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Archerfish use precision water jets to shoot down their prey.

Seriously, Science?
By Seriously Science
Sep 10, 2014 3:00 PMNov 19, 2019 8:31 PM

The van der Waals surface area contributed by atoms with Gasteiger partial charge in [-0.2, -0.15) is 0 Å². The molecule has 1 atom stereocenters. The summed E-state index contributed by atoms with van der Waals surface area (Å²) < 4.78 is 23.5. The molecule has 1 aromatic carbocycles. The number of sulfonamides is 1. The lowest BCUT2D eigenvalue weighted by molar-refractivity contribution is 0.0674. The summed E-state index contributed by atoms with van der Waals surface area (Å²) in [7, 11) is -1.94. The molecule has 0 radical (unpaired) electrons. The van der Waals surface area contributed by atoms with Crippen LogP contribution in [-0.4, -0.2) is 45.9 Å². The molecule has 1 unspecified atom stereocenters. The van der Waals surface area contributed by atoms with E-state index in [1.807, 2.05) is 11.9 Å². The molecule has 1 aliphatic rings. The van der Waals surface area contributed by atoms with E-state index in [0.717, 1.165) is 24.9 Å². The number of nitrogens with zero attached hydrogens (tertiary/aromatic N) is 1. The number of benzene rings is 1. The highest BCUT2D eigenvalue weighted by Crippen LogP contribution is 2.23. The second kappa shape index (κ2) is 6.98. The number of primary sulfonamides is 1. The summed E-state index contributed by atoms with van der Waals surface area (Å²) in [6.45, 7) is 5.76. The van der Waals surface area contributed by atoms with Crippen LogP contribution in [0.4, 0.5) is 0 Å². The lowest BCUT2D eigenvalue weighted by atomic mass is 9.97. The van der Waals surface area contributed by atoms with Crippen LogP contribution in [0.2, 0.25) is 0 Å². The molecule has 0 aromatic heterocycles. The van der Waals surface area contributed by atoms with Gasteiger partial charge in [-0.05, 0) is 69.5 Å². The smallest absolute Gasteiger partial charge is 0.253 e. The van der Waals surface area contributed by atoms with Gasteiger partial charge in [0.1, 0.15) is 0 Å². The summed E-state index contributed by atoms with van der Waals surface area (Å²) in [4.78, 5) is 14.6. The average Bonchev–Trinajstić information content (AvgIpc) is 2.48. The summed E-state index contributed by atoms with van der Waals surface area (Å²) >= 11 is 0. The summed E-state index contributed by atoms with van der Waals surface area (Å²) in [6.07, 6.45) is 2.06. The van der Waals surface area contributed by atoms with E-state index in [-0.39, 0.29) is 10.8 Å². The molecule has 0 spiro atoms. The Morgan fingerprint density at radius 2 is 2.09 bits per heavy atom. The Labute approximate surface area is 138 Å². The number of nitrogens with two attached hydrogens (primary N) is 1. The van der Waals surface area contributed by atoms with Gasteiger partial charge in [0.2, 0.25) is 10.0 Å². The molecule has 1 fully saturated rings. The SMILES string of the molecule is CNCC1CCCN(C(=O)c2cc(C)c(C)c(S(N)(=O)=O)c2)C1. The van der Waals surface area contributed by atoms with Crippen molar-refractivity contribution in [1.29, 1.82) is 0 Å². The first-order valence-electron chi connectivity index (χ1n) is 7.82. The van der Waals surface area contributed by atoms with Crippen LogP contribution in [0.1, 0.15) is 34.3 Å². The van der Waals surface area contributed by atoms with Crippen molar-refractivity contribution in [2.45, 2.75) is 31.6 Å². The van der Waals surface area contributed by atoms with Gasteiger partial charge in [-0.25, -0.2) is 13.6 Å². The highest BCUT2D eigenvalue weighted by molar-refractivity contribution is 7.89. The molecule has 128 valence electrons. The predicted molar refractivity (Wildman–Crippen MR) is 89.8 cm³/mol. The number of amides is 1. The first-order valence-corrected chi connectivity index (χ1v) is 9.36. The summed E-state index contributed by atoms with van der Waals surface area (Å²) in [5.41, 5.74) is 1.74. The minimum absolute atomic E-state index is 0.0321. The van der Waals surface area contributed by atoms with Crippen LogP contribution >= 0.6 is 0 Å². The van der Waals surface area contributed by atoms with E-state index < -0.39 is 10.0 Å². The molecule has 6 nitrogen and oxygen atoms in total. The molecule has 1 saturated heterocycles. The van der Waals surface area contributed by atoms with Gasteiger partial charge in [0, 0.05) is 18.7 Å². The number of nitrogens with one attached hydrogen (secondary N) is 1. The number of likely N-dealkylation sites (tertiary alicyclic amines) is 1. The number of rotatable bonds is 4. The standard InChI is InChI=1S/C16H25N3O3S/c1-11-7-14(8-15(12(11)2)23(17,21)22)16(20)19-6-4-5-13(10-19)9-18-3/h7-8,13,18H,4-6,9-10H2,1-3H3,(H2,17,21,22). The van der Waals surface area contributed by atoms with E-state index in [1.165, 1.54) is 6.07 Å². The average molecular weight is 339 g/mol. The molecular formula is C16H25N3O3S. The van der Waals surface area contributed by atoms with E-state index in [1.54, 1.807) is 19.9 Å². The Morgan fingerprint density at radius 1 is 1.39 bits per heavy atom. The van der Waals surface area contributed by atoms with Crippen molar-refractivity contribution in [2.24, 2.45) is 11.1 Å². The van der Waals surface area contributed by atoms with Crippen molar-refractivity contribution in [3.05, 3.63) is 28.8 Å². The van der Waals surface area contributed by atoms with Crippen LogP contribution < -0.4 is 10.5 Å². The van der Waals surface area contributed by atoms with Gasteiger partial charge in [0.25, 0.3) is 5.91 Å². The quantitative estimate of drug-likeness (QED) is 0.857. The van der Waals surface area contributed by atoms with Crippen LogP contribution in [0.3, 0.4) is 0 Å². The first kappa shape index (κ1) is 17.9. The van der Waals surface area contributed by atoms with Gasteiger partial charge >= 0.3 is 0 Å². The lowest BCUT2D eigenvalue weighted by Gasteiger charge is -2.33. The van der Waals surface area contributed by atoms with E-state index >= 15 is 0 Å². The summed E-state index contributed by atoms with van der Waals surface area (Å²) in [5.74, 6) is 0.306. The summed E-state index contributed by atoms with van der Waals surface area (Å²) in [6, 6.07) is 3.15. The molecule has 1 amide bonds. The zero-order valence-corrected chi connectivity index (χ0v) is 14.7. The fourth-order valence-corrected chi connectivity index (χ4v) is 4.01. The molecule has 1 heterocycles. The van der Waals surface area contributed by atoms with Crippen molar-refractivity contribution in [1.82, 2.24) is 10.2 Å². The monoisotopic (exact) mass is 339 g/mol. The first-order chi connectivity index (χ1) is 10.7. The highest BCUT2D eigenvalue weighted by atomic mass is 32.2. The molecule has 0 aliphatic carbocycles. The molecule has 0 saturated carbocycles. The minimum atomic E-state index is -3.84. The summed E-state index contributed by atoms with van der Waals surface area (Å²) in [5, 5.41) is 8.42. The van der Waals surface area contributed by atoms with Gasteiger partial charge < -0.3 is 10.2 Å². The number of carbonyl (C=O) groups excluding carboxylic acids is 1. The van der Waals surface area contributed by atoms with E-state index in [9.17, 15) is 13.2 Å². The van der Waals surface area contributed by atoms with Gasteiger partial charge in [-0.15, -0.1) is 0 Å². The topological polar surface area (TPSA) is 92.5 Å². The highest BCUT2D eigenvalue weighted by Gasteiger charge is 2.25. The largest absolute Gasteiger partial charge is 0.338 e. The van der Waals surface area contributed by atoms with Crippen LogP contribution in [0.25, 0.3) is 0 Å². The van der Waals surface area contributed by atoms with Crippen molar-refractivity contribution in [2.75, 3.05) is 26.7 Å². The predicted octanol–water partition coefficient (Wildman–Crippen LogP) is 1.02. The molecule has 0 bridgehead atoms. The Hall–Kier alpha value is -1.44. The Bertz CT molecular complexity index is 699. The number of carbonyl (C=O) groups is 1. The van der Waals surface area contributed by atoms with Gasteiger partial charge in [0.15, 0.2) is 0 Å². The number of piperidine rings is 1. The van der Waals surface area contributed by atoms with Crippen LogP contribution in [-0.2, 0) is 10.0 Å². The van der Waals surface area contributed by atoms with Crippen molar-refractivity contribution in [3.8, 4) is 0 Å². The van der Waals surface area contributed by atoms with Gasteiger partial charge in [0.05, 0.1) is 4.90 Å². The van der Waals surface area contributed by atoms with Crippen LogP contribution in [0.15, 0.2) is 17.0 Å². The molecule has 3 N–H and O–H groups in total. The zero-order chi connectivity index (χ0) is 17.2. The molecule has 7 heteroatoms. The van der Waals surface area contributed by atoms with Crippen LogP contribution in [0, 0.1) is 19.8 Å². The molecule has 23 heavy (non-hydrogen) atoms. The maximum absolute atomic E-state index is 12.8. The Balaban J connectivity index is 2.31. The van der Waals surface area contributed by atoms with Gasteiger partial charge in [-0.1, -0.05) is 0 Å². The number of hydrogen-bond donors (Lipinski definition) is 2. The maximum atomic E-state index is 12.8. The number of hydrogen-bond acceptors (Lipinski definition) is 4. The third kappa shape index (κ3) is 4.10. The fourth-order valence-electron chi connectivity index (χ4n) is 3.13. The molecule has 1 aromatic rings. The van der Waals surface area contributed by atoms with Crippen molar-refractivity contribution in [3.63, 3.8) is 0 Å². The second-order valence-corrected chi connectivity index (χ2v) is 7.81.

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Image: Wikimedia CommonsWhen it comes to freshwater hunting fish, archerfish might just be the biggest badasses of the bunch. These snipers squirt water droplets from their mouths in precisely aimed trajectories to shoot down insects and other prey from the air. Although it was well known that archerfish could aim their water jets, this study was the first to find that they can also control the hydrodynamics of the water flow itself by changing the shape of their mouth opening. Most impressively, the fish could control the point in the air where the water focused to maximize the impact on the target. Holy carp!Archerfish Actively Control the Hydrodynamics of Their Jets. "Among tool-using animals, none are known to adaptively change the hydrodynamic properties of a free jet of water—a task considered difficult in human technology. Hunting archerfish can strike their targets with precisely aimed water jets, but they are also presently thought to be unable to actively control the hydrodynamics of their jets. By using specifically trained fish, we were able to monitor several aspects of jet production and propagation as the fish fired at targets over a much wider range of distances than previously explored. We show that jets that have to travel farther also live longer. Furthermore, the time needed until water assembles at the jet tip is not fixed. Rather, it is adjusted so that maximum focusing occurs just before impact. Surprisingly, the fish achieve this by modulating the dynamics of changes in the cross-section of their mouth opening, a mechanism that seems to not have been applied yet in human-built nozzles. The timing adjustments archerfish make in order to powerfully hit targets over an extended range strikingly parallel the situation in the “uniquely human” ability of powerful throwing. Based on the key role throwing played in human encephalization and cognitive evolution, skillfully “throwing” water should similarly have led to the correlated rapid evolution of cognitive skills in this animal." Related content: Holy carp! Fish can use tools too!What doctors do when you get a live fish stuck in your throat. (Warning, it’s not pleasant.)The dark side of guppy sex (hint: it involves penis claws).

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